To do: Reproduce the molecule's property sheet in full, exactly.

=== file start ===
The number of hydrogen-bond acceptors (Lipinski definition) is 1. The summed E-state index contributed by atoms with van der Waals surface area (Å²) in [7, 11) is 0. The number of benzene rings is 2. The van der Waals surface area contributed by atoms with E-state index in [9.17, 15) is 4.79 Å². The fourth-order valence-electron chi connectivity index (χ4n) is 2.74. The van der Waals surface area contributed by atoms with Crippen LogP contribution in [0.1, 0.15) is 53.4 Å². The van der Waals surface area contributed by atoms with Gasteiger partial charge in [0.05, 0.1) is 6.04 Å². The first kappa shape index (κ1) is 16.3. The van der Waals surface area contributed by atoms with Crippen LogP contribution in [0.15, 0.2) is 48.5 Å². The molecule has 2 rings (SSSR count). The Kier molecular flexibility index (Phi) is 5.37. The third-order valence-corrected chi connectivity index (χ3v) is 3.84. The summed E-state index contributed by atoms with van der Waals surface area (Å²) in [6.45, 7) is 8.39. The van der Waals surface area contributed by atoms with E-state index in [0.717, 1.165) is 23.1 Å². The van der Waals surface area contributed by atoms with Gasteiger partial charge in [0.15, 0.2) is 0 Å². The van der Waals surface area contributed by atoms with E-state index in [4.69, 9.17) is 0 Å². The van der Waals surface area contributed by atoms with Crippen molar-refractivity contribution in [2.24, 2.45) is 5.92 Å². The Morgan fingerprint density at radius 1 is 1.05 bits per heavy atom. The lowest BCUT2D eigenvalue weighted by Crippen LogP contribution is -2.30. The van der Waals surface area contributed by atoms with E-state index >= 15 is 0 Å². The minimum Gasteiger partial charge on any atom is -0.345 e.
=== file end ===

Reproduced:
The number of hydrogen-bond acceptors (Lipinski definition) is 1. The summed E-state index contributed by atoms with van der Waals surface area (Å²) in [7, 11) is 0. The number of benzene rings is 2. The van der Waals surface area contributed by atoms with E-state index in [9.17, 15) is 4.79 Å². The fourth-order valence-electron chi connectivity index (χ4n) is 2.74. The van der Waals surface area contributed by atoms with Crippen LogP contribution in [0.1, 0.15) is 53.4 Å². The van der Waals surface area contributed by atoms with Gasteiger partial charge in [0.05, 0.1) is 6.04 Å². The first kappa shape index (κ1) is 16.3. The van der Waals surface area contributed by atoms with Crippen LogP contribution in [0.15, 0.2) is 48.5 Å². The molecule has 2 rings (SSSR count). The Kier molecular flexibility index (Phi) is 5.37. The third-order valence-corrected chi connectivity index (χ3v) is 3.84. The summed E-state index contributed by atoms with van der Waals surface area (Å²) in [6.45, 7) is 8.39. The van der Waals surface area contributed by atoms with E-state index in [0.717, 1.165) is 23.1 Å². The van der Waals surface area contributed by atoms with Gasteiger partial charge in [0.15, 0.2) is 0 Å². The van der Waals surface area contributed by atoms with E-state index in [4.69, 9.17) is 0 Å². The van der Waals surface area contributed by atoms with Crippen molar-refractivity contribution in [2.24, 2.45) is 5.92 Å². The Morgan fingerprint density at radius 1 is 1.05 bits per heavy atom. The lowest BCUT2D eigenvalue weighted by Crippen LogP contribution is -2.30. The van der Waals surface area contributed by atoms with E-state index >= 15 is 0 Å². The minimum Gasteiger partial charge on any atom is -0.345 e.